Pilmore or Asbury?

When Francis Asbury arrived in America, he was distressed by the state of Methodism in the northern colonies. Joseph Pilmore and Richard Boardman – who Wesley had sent before – had confined their ministries to the urban centers of Philadelphia and New York and let Methodist discipline slacken.

In his biography of Asbury, John Wigger describes Pilmore as worried by the spectre of sectarian religion and reluctant to close the door to anyone. Asbury, on the contrary, thought that Methodist discipline about class meetings and love feasts were crucial to the spiritual work of Methodism. Only a disciplined society could foster the spiritual atmosphere necessary to nurture growth. Only in a love feast where all had proven their desire for higher spiritual gifts could true sharing and unburdening of hearts take place. When everyone was let in, the function of the feast was destroyed.

Pilmore looked over a church whose pews had been emptied by Asbury’s insistence on discipline and lamented the loss. Asbury said he would rather have a small but truly Methodist gathering than a large but undisciplined one.

Are we more like Pilmore or Asbury today?

(This post was original published in 2009. Question still seems relevant to me.)

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It is the Presbyterian who speaks to me

Two contemporary books define between them nearly all the tensions I feel in pastoral ministry.

The first is Eugene Peterson’s Five Smooth Stones for Pastoral Work. The second is Adam Hamilton’s Selling Swimsuits in the Arctic.

Hamilton is an extroverted and visionary mega-church pastor who in his book tells the story about how selling shoes taught him a lot about what it takes to be a good pastor. Peterson is a Presbyterian church planter, best known for his biblical paraphrase The Message, who recoils at the idea of a church having anything in common with a shoe store.

By temperament, I am much more inclined toward Peterson. He once told his congregational leaders that what he most wanted to do among them was pray, study Scripture and the world, get to know them, and lead them in worship. He wanted to stop all the projects and work of running a church. He also tells the story about the denominational official who told him to respond to a decline in worship attendance by launching a new building program. Americans, the official told him, only respond to projects. Peterson said he left the meeting knowing he was not going to take that advice, but not knowing what to do.

I understand that feeling.

Hamilton, in contrast, is energetic and extremely skillful at casting visions and getting things done. He understands how to communicate and is brilliant at organization. His church has without any doubt had a huge impact on its community and the entire United Methodist denomination. I’m not sure if Hamilton ever had a talk with his congregational leadership about the things that he most wants to do among them, but I have no doubt that he has a list of items that would be quite persuasive as an outline of what a church pastor should do.

I admire Hamilton, but I know I am not him nor will be any time soon. And yet, I still feel the tug of his example. It is duplicated by so many pastors who bring a set of practical gifts for helping other people encounter Jesus and grow in their faith. They are people of action and vision. They get things done. It feels like the United Methodist Church needs people who get things done.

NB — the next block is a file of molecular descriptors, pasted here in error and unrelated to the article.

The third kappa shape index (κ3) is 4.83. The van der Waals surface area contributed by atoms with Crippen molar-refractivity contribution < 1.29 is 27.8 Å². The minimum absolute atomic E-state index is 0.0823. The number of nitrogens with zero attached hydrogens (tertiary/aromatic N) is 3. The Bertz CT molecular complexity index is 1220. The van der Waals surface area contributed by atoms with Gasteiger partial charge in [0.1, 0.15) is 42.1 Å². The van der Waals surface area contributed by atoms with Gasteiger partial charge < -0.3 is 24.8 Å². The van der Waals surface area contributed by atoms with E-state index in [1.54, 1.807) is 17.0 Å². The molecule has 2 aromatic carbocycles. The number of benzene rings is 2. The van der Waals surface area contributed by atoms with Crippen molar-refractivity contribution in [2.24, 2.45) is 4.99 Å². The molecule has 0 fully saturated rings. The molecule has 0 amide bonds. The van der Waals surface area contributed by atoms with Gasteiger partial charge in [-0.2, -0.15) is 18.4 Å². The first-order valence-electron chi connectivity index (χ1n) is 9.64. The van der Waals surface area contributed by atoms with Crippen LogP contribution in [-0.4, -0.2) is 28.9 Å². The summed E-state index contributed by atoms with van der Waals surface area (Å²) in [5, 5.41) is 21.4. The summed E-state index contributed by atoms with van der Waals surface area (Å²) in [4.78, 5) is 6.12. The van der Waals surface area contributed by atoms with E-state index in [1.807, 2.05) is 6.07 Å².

As many people who know me will testify, getting things done is not one of my defining traits. I worry that makes me a poor fit for the needs of the church right now, but at my age I am not likely to become a different person than I am.

And so my copy of Five Smooth Stones is dog-eared and underlined heavily. My copy of Selling Swimsuits is in a box with my other books. It is from Peterson’s book that I find the most encouragement. I don’t think that is because Hamilton is wrong, but he simply is not very much in tune with my gifts and faults. Thank God for pastors like Hamilton. Thank God for pastors like Peterson.

A guaranteed way to fail your theology final

I’ve been rereading Thomas a Kempis’ Imitation of Christ. It was an important book in the formation of John Wesley’s faith, and therefore important to the development of our Methodist way.

This goes out to all my friends in seminary writing doctrine and theology finals.

What avail is it to man to reason about the high, secret mysteries of the Trinity if he lack humility and so displeases the Trinity? Truly, it avails nothing. Deeply inquisitive reasoning does not make a man holy or righteous, but a good life makes him beloved by God. I would rather feel compunction in my heart for my sins than merely know the definition of compunction. If you know all the books of the Bible merely by rote and all the sayings of the philosophers by heart, what will it profit you without grace and charity? All that is in the world is vanity except to love God and to serve Him only. This is the most noble and the most excellent wisdom that can be in any creature: by despising the world to draw daily nearer and nearer to the kingdom of heaven.

Eventually

God’s message to us in the book of Revelation is that in the present we are not always going to win; our lives will not always be characterized by triumph. That is a lesson hard to accept — in fact, impossible — except that it is balanced on the opposite side with this hope: eventually we will win because Christ reigns. These poles …. cannot be brought together because of the intervening reality of opposition from the powers of evil. …

 

Many twenty-first century Christians find these convictions almost impossible to accept. Instead they have espouse a theology of “victory, healing, luxury, and blessedness” that The Revelation does not teach. God does not promise us a rose garden — at least not one without legions of thorns. And there are many roses in life, they fade, too — with the promise that they will come again next season. …

 

The Revelation teaches that God always gives victory eventually, but that the meanwhile entails suffering.

— Marva Dawn, Joy in Our Weakness

The measure of a great team

From Patrick Lencioni’s book The Advantage:

Some people find this extreme emphasis on results to be a little cold and uninspiring. But there is no getting around the fact that the only measure of a great team — or a great organization — is whether it accomplishes what it sets out to accomplish. … See, no matter how good a leadership team feels about itself, and how noble its mission might be, if the organization it leads rarely achieves its goals, then, by definition, it’s simply not a good team.